All for One, and One for All- A New Open Cloud Exchange

 

For companies that make use of public cloud services, the inner workings of cloud services are often largely a mystery. A single company controls the entire cloud, and people on the outside can’t see in. Under this model, the cloud provider is a lot like the man behind the curtain in the Wizard of Oz.

This is a model that the Massachusetts Open Cloud (MOC) is turning on its head. The MOC is a non-profit, multi-provider cloud driven by the collaborative efforts and contributions of the Commonwealth of Massachusetts, large research universities, and an array of private sector partners, including Intel. As part of the 2016 Intel Cloud Day, Orran Krieger, the director of the Cloud Computing Initiative at the Hariri Institute at Boston University, gave participants an inside look at the MOC and the concept of an Open Cloud eXchange (OCX).

“Under the current model of public clouds, there is a single provider controlling the whole cloud,” Krieger said. “It’s a black box. You can’t see inside it. There’s only one company that can truly innovate inside that platform.”

Krieger and his fellow MOC proponents think there is a better way to run a public cloud, and that is to throw back the curtain and let all stakeholders see and interact with the inner workings of the cloud, including both cloud service providers and cloud consumers.

The MOC is based on an Open Cloud eXchange marketplace model that provides an open and customizable approach to cloud computing. This model enables multiple entities to provide—and not just consume—cloud-based resources and services on a level playing field. Participating companies can experiment with new technologies, test their technologies with the MOC user base, and drive software and hardware advancements through interaction with the MOC community.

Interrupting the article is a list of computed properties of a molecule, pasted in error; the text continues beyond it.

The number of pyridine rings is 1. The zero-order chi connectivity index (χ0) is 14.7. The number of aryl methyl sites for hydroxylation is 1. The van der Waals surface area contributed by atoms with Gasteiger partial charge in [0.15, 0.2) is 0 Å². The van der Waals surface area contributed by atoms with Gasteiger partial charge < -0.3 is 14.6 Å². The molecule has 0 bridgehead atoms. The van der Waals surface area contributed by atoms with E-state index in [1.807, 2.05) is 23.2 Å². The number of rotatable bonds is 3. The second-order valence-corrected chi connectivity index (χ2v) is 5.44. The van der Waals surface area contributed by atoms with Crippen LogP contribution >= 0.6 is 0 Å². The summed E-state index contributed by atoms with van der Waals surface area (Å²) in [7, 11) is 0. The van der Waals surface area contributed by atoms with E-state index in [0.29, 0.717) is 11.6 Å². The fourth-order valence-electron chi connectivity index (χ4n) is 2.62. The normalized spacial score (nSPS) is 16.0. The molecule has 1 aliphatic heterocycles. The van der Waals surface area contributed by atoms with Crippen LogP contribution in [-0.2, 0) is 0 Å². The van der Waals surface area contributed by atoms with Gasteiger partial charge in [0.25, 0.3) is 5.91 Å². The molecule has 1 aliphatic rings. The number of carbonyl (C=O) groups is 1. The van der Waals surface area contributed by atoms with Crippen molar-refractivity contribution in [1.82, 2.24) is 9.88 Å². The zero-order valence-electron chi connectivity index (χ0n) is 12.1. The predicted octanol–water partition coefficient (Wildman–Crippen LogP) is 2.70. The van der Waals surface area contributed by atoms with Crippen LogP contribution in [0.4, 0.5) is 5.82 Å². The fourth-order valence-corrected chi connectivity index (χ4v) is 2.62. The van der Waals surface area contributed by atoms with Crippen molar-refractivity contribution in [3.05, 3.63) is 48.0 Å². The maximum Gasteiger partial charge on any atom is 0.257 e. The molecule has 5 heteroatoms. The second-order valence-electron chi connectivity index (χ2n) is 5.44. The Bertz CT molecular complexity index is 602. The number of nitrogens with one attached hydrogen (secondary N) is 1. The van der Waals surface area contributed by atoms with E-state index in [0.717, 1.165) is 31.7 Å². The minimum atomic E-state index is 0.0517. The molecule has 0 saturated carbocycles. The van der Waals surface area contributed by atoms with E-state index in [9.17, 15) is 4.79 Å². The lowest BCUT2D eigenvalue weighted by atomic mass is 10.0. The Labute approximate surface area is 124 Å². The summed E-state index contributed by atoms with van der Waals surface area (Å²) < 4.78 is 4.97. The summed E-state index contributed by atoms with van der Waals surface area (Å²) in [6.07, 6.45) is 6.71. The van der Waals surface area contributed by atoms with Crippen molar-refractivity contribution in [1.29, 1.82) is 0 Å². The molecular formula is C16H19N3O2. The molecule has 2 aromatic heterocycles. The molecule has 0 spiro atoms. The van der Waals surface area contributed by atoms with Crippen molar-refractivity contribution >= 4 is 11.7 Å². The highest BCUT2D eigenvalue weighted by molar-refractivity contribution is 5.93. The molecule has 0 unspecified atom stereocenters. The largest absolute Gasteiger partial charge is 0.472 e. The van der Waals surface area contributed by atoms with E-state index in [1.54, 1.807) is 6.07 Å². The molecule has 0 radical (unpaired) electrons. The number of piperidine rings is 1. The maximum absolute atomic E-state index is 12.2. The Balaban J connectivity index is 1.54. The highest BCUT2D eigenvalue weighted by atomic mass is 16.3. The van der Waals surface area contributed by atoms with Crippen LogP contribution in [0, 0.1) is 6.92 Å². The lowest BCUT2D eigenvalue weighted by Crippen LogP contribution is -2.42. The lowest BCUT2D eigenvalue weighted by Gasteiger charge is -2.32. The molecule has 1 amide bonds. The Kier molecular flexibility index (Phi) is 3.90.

The vision that Krieger outlined in his Cloud Day talk calls for many different providers offering services in the same OpenStack-based cloud, from the infrastructure layer on up. He likened the concept to a move from a big-box store, in which one vendor controls the whole show, to a shopping mall model, in which many vendors offer a diversity of products. Under this model, providers will both compete and collaborate. A cloud consumer might get compute from one provider and storage from another.

At Intel, we’re proud to be one of the six original corporate core partners in the MOC. The other founding partners are Brocade, Cisco, Lenovo, Red Hat and Two Sigma. The MOC’s goal to make clouds more open and accessible is a natural complement to the Intel® Cloud for All initiative. With Cloud for All, Intel is working to make cloud technology easier to deploy, manage, and scale, and rallying the industry around the delivery of robust, optimized Software Defined Infrastructure (SDI) stacks.

For a closer look at the Massachusetts Open Cloud, check out the Open Cloud Exchange (OCX) paper, Krieger’s Cloud Day Talk or my one-on-one Chip Chat .